By Ruth Sinai, Haaretz Correspondent

Women in Israel are considerably more educated than men and hold more than half of all academic degrees, but they are paid less, according to a report on the social status of women to be reviewed by the Knesset next week.

The media shares the blame because it portrays women as no more than sex objects, the report says.

It says women are fired more often and their work is scrutinized more carefully than that of their male counterparts, and they are represented less in the media, positions of power and business.

“For decision-makers, women are still invisible in many areas,” said Rina Bar-Tal, chair of the Israel Women’s Network, after reviewing the new report. “Over the years, they have been subjected to sexist discrimination, and systematically barred from power. For all their achievements and struggles, they are still a long way from reaching equality.”

The report will be presented Monday to the Knesset Committee on the Status of Women, headed by MK Gideon Sa’ar.

The report, whose scope covers almost all aspects of life, includes one finding which Bar-Tal finds especially worrisome. “The [economic] growth about which the establishment boasts seems to have passed over the female population. The current boom in the Israeli market benefits mostly the men of the middle and high rungs of society,” Bar-Tal said.

Tal Tamir, who edited the report, says that data resources on the status of women are scarce. Despite this, the study is based on information from varied sources, and lists various factors which influence the lives of women in different spheres of life.

For example, Israel is an international power when it comes to treating infertility in women. However, the Israeli tax authorities do not recognize the services of nannies and babysitters as tax deductible. Also, pregnant women and mothers of small children are fired more often than men, and their promotion is slower.

Only 26 percent of women are entitled to pension payments, as opposed to 52 percent of men. Women’s wages are about 30 percent lower than those of men, and women constitute 60 percent of minimum-wage workers. They also receive a majority of government benefits, and 65 percent of income-support recipients. Additionally, women make up 51 percent of all recipients of unemployment payments.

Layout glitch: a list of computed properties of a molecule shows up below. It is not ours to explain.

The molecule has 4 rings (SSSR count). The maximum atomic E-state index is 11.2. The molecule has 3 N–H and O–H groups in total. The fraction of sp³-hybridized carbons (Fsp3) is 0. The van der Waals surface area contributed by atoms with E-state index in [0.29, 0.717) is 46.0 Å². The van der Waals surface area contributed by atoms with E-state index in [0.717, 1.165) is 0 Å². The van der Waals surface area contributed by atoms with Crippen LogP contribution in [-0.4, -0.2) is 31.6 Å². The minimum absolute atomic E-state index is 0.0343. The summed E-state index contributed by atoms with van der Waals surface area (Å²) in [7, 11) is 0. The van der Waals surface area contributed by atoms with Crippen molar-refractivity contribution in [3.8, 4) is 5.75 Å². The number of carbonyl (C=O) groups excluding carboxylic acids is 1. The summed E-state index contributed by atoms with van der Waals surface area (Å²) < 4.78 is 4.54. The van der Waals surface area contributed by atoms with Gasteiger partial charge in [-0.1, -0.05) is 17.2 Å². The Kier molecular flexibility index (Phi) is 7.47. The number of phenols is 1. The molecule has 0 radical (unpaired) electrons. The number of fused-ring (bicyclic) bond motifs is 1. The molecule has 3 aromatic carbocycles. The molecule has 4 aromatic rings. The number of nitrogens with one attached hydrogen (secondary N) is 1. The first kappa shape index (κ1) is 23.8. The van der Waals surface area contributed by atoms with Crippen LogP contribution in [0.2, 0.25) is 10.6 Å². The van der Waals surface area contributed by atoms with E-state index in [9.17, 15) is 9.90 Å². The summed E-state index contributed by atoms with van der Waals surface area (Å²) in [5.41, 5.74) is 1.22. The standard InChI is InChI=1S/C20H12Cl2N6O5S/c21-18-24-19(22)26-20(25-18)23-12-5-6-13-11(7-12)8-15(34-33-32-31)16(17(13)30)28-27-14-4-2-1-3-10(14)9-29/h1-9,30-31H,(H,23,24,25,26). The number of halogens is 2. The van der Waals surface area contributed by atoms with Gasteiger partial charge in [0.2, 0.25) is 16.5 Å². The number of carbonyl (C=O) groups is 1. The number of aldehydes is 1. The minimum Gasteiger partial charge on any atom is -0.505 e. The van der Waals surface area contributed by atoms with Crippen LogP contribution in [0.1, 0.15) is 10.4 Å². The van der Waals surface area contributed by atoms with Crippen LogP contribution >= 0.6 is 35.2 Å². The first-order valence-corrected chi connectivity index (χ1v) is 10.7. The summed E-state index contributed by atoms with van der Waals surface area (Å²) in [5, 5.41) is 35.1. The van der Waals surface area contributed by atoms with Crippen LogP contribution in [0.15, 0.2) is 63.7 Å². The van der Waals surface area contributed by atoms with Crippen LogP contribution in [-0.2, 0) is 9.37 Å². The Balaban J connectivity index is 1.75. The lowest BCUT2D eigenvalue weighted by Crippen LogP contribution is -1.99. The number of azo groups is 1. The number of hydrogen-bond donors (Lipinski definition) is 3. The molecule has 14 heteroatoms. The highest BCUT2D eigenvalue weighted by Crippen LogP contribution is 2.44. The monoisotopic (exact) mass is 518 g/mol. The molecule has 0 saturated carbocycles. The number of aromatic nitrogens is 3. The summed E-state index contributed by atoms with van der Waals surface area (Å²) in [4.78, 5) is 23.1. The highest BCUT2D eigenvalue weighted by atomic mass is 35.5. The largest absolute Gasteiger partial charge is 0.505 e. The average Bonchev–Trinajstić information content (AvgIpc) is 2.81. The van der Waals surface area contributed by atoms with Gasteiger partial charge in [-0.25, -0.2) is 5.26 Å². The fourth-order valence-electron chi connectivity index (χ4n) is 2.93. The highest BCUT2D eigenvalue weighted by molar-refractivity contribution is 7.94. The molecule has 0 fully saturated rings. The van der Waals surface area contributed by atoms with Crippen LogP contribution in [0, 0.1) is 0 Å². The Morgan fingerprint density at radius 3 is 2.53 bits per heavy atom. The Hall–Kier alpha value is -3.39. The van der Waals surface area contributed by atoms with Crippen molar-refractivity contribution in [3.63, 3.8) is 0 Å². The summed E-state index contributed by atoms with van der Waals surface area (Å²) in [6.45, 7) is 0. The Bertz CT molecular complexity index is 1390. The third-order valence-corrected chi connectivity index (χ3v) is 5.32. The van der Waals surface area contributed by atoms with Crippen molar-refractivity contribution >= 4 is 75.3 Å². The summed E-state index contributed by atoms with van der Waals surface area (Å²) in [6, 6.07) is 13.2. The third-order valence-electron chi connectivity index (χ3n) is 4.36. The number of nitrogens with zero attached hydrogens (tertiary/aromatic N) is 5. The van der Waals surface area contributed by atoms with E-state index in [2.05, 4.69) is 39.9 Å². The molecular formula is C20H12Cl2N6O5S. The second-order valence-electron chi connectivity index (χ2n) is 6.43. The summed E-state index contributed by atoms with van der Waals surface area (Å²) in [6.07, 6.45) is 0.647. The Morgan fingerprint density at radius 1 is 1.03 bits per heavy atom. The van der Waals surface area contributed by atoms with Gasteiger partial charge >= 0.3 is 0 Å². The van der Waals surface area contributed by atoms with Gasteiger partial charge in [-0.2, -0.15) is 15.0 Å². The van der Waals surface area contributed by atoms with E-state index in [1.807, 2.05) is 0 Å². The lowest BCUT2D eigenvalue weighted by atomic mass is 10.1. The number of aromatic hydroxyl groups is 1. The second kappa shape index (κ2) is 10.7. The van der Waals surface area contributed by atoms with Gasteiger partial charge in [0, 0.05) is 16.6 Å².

Nearly 40 percent of all female workers are employed part-time, as opposed to only 20 percent of men. But only 16 percent of female part-time employees cite caring for their children as a reason for not working full-time. Unemployment among women is 9.5 percent, and 8.5 percent among men. Among Arabs in Israel, female unemployment accounts for 15 percent of all unemployment. “It appears that after women conclude their role as child bearers, they are abandoned by the system,” the report reads.

In the Israel Defense Forces Women too are far from equal. They constitute only one-third of conscripts, 18 percent of non-commissioned officers, and 26 percent of officers. They represent a fraction of senior officers: only 10 percent of all lieutenant-colonels, and less than that in the higher ranks. One of the reasons for this that combat duty is regarded as a prerequisite for promotion, whether or not operational experience is relevant to the promotion of candidates, according to the report.

The situation is bleaker still in terms of the political representation of women, and the report states that this has deteriorated in recent years. Female lawmakers make up only 14 percent of Knesset members, putting Israel in 78th place worldwide in terms of women in parliament.

The female representation in the cabinet is only 7 percent. Most female politicians hail from the more affluent central region of Israel. Only 12 percent of all local council members are women, and only 10 women have ever presided as local council heads in the country’s 59 years of existence.

In the business sector, women’s representation can be measured according to how many of them are on company boards. They constitute about 30 percent of all board members at state-owned firms. This reflects a decline since 2000, when the number was 38 percent. At publicly traded companies, women make up no more than 15 percent of board members.

The representation of women in the media has remained the same in the past 10 years – only 20 percent of people appearing in the media – and the portrayal of women as sex objects there is twice that of men. “As long as the media takes part in instilling the impression that women are sex objects devoid of pertinence to decision-making in the public sphere, their education and accomplishments will not translate into political and economic power,” the report concludes.


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